In terms of traffic fatalities, 2014 was the safest year for everyone on New York City’s streets since the turn of the century. Everyone, that is, except cyclists. Twenty people were killed in bike crashes last year—almost double the number of cyclist fatalities in the previous year—whereas pedestrian traffic deaths hit an all-time low.
On average, motor vehicles seriously injure or kill a New Yorker every two hours, yet the City Council is weighing action on a bill that would penalize cyclists who text or use their phone while riding. Councilmember Mark Treyger (D-Brooklyn) introduced the bill after reportedly witnessing a near collision between a texting cyclist and a driver outside his office. Treyger’s insistence on the texting ban invites a great deal skepticism, given that the Councilmember’s overall contribution to the Vision Zero movement so far includes railing against the placement of speed safety cameras and pushing to exempt MTA bus drivers from the Right-of-Way Law.
We already know how to improve safety for people riding bikes, so why the newfound push to ban texting while biking? Texting while biking is an unwise course of action, even under the best conditions, but is it really a systemic problem?
Council Member Antonio Reynoso asked DOT how many pedestrian deaths are caused by cyclists on cell phones. “Zero per year,” [NYC DOT assistant commissioner Josh Benson] said. “We did not find any reports where texting was a factor in bike-related crashes.”
Pressed about the lack of data to support his bill, Treyger said “I don’t need to see data to know that [texting and biking] was wrong and dangerous.” While Treyger is certainly entitled to his opinion, writing legislation based on one near incident is simply legislating via anecdote. The bill serves mainly to solve a problem that does not exist. Combined with legitimate concerns over the existing courtroom backlog, and a history of questionable NYPD tactics towards cyclists, we are left with a bill that will do little more than burden our overtaxed justice system.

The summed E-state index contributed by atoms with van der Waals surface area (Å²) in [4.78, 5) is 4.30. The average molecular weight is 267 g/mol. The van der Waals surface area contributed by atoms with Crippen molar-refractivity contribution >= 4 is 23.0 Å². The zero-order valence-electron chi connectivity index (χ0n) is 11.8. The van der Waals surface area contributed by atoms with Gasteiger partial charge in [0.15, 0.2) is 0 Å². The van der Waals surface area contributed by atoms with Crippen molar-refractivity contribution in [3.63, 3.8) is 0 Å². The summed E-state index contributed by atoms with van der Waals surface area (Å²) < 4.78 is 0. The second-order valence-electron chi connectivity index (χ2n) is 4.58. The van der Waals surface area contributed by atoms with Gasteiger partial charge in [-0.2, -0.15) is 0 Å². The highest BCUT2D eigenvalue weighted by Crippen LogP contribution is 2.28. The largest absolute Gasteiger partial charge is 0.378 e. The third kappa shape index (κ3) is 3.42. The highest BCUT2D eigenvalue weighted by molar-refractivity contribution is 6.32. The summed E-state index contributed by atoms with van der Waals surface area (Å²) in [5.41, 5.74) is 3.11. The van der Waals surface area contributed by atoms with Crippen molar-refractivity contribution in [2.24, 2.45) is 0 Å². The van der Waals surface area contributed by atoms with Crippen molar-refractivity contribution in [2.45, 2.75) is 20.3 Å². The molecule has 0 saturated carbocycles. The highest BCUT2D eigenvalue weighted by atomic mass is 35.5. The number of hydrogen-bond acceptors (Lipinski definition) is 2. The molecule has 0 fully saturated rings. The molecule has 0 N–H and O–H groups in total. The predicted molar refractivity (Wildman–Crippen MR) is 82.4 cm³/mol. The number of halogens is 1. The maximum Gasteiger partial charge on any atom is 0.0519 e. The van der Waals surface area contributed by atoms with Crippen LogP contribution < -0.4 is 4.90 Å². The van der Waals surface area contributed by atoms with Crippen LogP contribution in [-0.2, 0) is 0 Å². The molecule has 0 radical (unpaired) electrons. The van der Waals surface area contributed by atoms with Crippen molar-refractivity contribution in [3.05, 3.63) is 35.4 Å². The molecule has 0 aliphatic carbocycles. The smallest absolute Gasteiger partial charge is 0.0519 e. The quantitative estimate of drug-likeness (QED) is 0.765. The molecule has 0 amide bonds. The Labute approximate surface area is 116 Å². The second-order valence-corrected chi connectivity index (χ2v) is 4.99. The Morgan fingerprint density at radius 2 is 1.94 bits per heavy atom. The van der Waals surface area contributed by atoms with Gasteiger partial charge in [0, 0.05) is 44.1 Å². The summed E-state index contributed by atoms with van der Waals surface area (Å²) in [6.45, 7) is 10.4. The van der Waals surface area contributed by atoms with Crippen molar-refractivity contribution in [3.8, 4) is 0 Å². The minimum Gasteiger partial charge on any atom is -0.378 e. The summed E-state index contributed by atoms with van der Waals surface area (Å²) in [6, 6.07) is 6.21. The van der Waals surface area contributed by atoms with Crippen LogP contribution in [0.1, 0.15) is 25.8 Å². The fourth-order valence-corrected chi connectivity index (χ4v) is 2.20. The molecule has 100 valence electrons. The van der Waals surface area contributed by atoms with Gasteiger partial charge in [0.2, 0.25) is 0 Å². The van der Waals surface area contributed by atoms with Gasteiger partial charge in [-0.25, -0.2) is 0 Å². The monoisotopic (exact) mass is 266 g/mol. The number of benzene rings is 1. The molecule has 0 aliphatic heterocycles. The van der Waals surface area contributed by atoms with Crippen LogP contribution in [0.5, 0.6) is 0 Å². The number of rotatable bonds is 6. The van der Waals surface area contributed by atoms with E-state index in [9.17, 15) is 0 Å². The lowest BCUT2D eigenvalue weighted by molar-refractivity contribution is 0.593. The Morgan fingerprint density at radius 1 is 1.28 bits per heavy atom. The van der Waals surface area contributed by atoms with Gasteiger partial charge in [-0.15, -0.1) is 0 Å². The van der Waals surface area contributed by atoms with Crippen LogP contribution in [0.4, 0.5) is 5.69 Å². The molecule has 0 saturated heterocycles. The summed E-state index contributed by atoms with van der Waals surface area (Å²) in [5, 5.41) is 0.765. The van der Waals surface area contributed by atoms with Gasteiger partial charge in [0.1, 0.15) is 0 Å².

The City has made great strides towards becoming more bike friendly, and these efforts have paid off enormously. If Treyger and the City Council are truly concerned about street safety, they should work towards speeding up the citywide roll out of truck side guards, pushing the NYPD to better report bike crashes, and, like they did for bus rapid transit this week, expanding the city’s bike network. All of these policies could have a real effect on making the streets of New York safer, not just for people on bikes, but for everyone. Until then, let’s just call this texting ban what it is: a distraction from Vision Zero and a waste of time.